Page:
Let me explain. We decided on our first mini-passage. The destination: Manatee River (for reasons that are so self-explanatory). Only around 30 nautical miles from our marina, we weren't expecting anything too demanding. A pleasure cruise really, culminating with a long-anticipated first night at anchor. The morning of the passage, we got started a little late (noon instead of 8am). We excitedly motored out into Tampa Bay only to be met with 4 knots of wind instead of the predicted 10. This means that our sails forego all intended purpose and become decorative banners, curtains really. Preferring the wind over motor, we stick it out for like 2 hours before we realize that even floating heaps of kelp are beating us to our midpoint the Skyway Bridge. We power up and start making up time, it's already late in the day and we're both getting anxious to make it to our anchorage before sunset.
(Going under Skyway bridge.)
Still relatively illiterate in the language of buoys and navigation aids, we found ourselves a little overwhelmed by the random smattering of barely visible green and red markers in the distance. Which one marks the entrance to Manatee river? What course are we on? Which patch of Mangrove is Rattlesnake Key? Meanwhile Patrick is concerned with getting the anchor and its respective parts in order so we can anchor as soon as we arrive. Before leaving, when we examined the charts we divided navigation responsibilities in half (I had three charts and he had one--the Manatee River chart). In other words, I was unfamiliar with the area. Out of the assortment of red markers, Patrick tells me to head for one while he tends to the anchor. Filled with nervous excitement, I make progress towards the marker. We are getting close, when suddenly I feel the boat jump. This is a strange feeling, because the boat weighs 10,000 lbs and shouldn't make sudden leaping movements. I look at the depth finder. The depth which was only a moment ago 15 feet is now 4'8", now 4'5", 4'2"--exactly the draft of the Cape Dory. Suddenly we bump to a complete stop, the propellor still spinning madly. I look over the side into crystalline water, the sandy bottom so close I can make out the individual granules of sand. How could this happen we exclaim! We looked at the charts...mostly...we promised ourselves we would never be one of those careless boaters who run aground.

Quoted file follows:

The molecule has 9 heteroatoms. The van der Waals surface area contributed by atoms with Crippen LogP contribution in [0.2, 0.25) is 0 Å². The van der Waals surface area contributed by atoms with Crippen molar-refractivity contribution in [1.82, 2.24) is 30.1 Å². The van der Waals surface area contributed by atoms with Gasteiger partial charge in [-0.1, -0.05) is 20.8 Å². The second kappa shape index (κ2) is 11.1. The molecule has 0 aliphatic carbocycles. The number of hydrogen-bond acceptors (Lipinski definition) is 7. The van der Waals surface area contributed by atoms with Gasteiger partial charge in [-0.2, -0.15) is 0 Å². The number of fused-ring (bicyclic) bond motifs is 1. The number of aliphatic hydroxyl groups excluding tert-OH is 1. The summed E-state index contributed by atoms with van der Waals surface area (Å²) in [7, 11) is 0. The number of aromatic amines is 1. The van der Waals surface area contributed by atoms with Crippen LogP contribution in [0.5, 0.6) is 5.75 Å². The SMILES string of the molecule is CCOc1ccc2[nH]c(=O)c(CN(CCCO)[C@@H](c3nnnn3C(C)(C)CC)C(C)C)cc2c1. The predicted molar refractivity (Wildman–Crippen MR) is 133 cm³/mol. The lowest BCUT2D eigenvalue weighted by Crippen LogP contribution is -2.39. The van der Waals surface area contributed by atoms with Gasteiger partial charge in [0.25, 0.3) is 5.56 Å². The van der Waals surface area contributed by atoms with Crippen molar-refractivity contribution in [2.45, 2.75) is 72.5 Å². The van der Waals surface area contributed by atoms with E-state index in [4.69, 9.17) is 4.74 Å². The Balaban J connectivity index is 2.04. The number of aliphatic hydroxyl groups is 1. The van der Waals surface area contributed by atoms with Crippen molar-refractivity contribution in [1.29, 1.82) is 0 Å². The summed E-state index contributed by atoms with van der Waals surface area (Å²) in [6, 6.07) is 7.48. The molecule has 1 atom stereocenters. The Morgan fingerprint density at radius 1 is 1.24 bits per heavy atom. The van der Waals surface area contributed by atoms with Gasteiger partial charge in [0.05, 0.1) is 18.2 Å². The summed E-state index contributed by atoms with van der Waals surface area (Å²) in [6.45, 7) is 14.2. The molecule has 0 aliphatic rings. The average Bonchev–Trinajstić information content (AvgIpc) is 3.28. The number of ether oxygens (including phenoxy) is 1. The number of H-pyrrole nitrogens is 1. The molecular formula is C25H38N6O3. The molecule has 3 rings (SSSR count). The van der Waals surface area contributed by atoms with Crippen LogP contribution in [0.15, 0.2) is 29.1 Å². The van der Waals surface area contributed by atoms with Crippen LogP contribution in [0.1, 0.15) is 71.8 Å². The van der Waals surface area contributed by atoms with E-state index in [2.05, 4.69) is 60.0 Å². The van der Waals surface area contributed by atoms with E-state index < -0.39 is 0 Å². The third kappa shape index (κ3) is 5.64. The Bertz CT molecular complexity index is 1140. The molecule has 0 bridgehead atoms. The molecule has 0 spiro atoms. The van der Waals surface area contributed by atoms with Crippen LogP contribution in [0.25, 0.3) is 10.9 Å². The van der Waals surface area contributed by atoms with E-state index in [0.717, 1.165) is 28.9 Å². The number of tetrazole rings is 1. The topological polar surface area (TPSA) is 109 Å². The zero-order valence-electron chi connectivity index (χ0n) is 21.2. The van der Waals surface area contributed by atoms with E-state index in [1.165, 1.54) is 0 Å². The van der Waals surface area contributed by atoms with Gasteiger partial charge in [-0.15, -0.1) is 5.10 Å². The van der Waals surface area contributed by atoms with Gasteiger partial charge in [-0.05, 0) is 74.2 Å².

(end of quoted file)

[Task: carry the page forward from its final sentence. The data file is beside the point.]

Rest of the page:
(The sand bar that nearly claimed us.)
First things first: assess damage. Luckily we were in soft sand so there wasn't much to worry about there. Now we have to figure out how to get unstuck. At this point we are attentive enough to notice that there is a distinct channel cut out through this sandy shoal, which is what that smattering of markers I mentioned previously were all about. We watched in a state of utter humility as sailboat after sailboat safely and calmly drifted by, using the markers as we should have done. We were only 10 yards away from safe water. 10 yards!! If only we could slunk along the shallow ground enough to slip back into the channel. We tried this with methods of varied intensity and desperation for about 45 minutes. The sun was preparing to set. I started imagining us being stuck for weeks, run out of provisions, no water, and our batteries dead. We had such bad luck fishing I just knew that eventually one of us would have to eat the other.
Realizing we were defeated by shifty sand, Patrick said we would have to wait for high tide because we couldn't afford a tow-boat. As fate would have it, high tide was at midnight (7 hours away), which would require us getting back into deep water and then navigating back through the narrow channel at night and finding an anchorage and setting our anchor in pitch blackness.
So, I'm crying. Patrick, who hates tears sends me down below angrily vowing to "figure everything out, just go below and calm down". Then, a miracle. A tow-boat on his way to rescue another boat in a similar situation happens upon us and decides to tow us privately for a low price. Unfortunately we have no cash. This kind angel of a power-boater decides to tow us for free! In five minutes he had us safely in deep water. I was quaking with joy, Patrick actually bowed to the man from the bow-sprit and tipped an imaginary hat while I saluted him. That kind, brave soldier.
We made it safely and timidly through the channel and threw down the anchor in the first suitable spot just as the sun went down. It was a full moon and the water was still, glass-like. We were floating in a big pool of moon. It was exactly what you imagine when you fantasize about sailing.
Because we worked so hard to get there, we decided to stay at anchor for an additional day and do absolutely nothing but read, nap, fish and sunbathe.
The journey back from Manatee River was utopic. We had ten knots of wind coming right over the beam of the boat. We were speeding at five and half knots through gentle unruffled waves making incredible time. The sails were so perfectly trimmed we hardly needed to steer the boat. Patrick, exultant, did yoga on the bow-sprit. We made it home to Dock 3 Slip 106 in half the time feeling both successful and wizened.
We are in the marina now re-provisioning and planning the next trip.